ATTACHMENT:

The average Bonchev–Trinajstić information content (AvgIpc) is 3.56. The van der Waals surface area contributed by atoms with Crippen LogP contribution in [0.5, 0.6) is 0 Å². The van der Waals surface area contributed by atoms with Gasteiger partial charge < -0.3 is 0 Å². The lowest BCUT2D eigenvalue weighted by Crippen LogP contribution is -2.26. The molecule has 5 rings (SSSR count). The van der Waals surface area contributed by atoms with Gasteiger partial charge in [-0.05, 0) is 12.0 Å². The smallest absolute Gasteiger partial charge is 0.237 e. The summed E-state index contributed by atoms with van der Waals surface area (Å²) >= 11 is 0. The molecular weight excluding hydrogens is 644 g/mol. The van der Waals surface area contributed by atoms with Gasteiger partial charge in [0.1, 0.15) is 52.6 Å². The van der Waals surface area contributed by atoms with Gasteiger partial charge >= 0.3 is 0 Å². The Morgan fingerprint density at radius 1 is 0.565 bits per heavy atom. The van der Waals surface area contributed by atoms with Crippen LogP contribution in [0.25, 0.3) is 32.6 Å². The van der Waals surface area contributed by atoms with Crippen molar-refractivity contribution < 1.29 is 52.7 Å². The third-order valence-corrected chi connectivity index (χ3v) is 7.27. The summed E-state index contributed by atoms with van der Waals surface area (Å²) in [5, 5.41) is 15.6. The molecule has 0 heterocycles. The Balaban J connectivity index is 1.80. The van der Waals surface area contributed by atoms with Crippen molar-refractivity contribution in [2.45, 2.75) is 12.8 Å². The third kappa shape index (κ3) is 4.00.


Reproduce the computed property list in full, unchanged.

The average Bonchev–Trinajstić information content (AvgIpc) is 3.56. The van der Waals surface area contributed by atoms with Crippen LogP contribution in [0.5, 0.6) is 0 Å². The van der Waals surface area contributed by atoms with Gasteiger partial charge < -0.3 is 0 Å². The lowest BCUT2D eigenvalue weighted by Crippen LogP contribution is -2.26. The molecule has 5 rings (SSSR count). The van der Waals surface area contributed by atoms with Gasteiger partial charge in [-0.05, 0) is 12.0 Å². The smallest absolute Gasteiger partial charge is 0.237 e. The summed E-state index contributed by atoms with van der Waals surface area (Å²) >= 11 is 0. The molecular weight excluding hydrogens is 644 g/mol. The van der Waals surface area contributed by atoms with Gasteiger partial charge in [0.1, 0.15) is 52.6 Å². The van der Waals surface area contributed by atoms with Gasteiger partial charge >= 0.3 is 0 Å². The Morgan fingerprint density at radius 1 is 0.565 bits per heavy atom. The van der Waals surface area contributed by atoms with Crippen LogP contribution in [0.25, 0.3) is 32.6 Å². The van der Waals surface area contributed by atoms with Crippen molar-refractivity contribution < 1.29 is 52.7 Å². The third-order valence-corrected chi connectivity index (χ3v) is 7.27. The summed E-state index contributed by atoms with van der Waals surface area (Å²) in [5, 5.41) is 15.6. The molecule has 0 heterocycles. The Balaban J connectivity index is 1.80. The van der Waals surface area contributed by atoms with Crippen molar-refractivity contribution in [2.45, 2.75) is 12.8 Å². The third kappa shape index (κ3) is 4.00.